Creative Approaches to the Syllabus

syllabus prep

There’s no denying that syllabus bloat is a real phenomenon. Every semester, it seems, there’s a push to put more and more in the syllabus. And there’s no denying that it can sometimes be useful to treat the syllabus as a meaningful resource for the whole semester.

However, as Barbara Fister complained at Library Babel Fish this morning (via Mary Churchill), the syllabus is increasingly seen not as a resource, but something everyone skips without reading–Terms of Service agreements :

When you add all those rules to the traditional stuff – course description, the list of assigned texts, the class-by-class schedule, and information about major assignments – these documents get incredibly long and complex. . . . We traditionally go over syllabi on the first day of class, and then we’re annoyed when students miss an assignment or fail to adhere to a rule because “it was in the syllabus.”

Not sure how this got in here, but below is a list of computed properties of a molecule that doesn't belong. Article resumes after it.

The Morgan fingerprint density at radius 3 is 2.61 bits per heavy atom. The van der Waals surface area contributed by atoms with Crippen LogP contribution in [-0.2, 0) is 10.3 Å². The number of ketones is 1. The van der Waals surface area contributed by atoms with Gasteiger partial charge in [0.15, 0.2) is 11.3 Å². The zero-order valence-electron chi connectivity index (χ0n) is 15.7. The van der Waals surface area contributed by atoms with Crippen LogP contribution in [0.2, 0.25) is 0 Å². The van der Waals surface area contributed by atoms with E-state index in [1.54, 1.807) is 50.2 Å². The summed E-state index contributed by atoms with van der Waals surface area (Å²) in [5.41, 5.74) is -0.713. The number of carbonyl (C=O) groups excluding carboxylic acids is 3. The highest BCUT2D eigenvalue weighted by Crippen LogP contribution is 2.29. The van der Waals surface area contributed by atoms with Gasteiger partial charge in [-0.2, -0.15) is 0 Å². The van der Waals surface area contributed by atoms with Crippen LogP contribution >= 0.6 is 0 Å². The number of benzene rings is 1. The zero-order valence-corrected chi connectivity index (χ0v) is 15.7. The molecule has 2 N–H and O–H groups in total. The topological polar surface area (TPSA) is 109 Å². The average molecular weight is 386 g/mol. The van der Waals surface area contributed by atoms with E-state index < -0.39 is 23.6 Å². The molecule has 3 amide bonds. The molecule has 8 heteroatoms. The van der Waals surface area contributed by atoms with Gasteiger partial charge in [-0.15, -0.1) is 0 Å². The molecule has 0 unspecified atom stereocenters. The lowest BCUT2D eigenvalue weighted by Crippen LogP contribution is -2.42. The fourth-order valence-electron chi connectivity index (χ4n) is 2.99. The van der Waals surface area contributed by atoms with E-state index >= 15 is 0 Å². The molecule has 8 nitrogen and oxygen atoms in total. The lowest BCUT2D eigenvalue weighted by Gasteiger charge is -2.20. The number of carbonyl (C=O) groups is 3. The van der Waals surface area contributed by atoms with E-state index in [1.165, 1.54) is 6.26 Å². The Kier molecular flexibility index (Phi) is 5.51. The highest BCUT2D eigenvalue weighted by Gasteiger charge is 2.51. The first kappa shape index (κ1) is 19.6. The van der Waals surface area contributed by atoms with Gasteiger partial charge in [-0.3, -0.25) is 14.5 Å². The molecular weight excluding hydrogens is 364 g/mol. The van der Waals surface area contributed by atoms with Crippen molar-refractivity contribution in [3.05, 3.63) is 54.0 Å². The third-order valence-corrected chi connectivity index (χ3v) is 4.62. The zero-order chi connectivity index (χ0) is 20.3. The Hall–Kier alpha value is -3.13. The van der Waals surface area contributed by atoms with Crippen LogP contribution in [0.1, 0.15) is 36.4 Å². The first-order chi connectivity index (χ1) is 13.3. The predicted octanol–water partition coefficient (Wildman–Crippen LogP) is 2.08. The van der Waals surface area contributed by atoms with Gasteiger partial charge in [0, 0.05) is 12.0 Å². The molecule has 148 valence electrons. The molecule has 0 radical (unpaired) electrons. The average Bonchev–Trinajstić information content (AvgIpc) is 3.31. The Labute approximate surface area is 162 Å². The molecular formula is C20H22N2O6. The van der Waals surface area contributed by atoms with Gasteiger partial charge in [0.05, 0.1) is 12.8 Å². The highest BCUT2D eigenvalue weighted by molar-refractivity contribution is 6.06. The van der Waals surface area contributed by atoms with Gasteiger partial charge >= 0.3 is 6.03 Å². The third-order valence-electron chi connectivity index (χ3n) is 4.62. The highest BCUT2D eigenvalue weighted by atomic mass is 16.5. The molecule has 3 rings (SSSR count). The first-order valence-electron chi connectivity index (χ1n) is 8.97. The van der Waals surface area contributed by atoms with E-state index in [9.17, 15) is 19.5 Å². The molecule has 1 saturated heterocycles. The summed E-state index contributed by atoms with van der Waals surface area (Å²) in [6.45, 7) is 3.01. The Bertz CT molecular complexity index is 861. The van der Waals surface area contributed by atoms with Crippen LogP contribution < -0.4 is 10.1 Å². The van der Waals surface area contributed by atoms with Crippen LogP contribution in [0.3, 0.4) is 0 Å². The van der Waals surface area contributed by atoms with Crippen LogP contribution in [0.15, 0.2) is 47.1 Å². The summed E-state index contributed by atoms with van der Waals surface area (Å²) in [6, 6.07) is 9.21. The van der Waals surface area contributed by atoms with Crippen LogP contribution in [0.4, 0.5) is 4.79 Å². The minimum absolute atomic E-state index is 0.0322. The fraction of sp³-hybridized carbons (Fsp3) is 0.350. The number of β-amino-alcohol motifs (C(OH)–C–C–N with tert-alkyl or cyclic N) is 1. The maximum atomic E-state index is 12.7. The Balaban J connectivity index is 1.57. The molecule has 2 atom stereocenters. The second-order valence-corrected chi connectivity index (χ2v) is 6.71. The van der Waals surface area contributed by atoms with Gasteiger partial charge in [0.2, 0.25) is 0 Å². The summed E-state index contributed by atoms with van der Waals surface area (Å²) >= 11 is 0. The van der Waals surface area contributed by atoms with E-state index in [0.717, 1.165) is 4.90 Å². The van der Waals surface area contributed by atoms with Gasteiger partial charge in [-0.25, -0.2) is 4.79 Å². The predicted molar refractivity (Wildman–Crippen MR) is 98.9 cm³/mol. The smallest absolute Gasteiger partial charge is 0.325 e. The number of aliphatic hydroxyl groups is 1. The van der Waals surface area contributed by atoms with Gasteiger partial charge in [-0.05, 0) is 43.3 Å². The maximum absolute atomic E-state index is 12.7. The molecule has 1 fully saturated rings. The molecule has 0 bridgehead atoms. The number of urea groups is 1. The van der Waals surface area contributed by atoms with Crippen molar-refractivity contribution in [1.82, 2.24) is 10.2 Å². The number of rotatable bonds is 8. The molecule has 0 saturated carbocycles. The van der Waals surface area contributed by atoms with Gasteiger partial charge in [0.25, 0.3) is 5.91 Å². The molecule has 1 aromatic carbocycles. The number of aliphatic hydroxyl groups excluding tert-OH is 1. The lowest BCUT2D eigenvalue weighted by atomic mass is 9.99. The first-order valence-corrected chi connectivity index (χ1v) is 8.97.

And even as the syllabus has bloated beyond all recognition, its basic format has been basically unchanged: the professor’s contact information/office hours, a description of the course, some policies, and a course calendar. While different professors provide these in varying amounts of detail, they still look pretty similar.

As it happens, last week I asked for some examples of visually creative approaches to the syllabus, in response to Elaine Young’s syllabus for a 400-level marketing class. As promised, here are the results:

This isn’t the semester for me to put much effort into too much redesign, but I did think it was only fair that I share an example of my current syllabus. (Which, in fact, I’m no longer distributing as a single document, as you’ll see.) The assignment descriptions are going up this weekend–provided, of course, I don’t lose power from Irene!

Do you have a creative syllabus? Link to it in comments!

Photo by Flickr user g_kat26 / Creative Commons licensed

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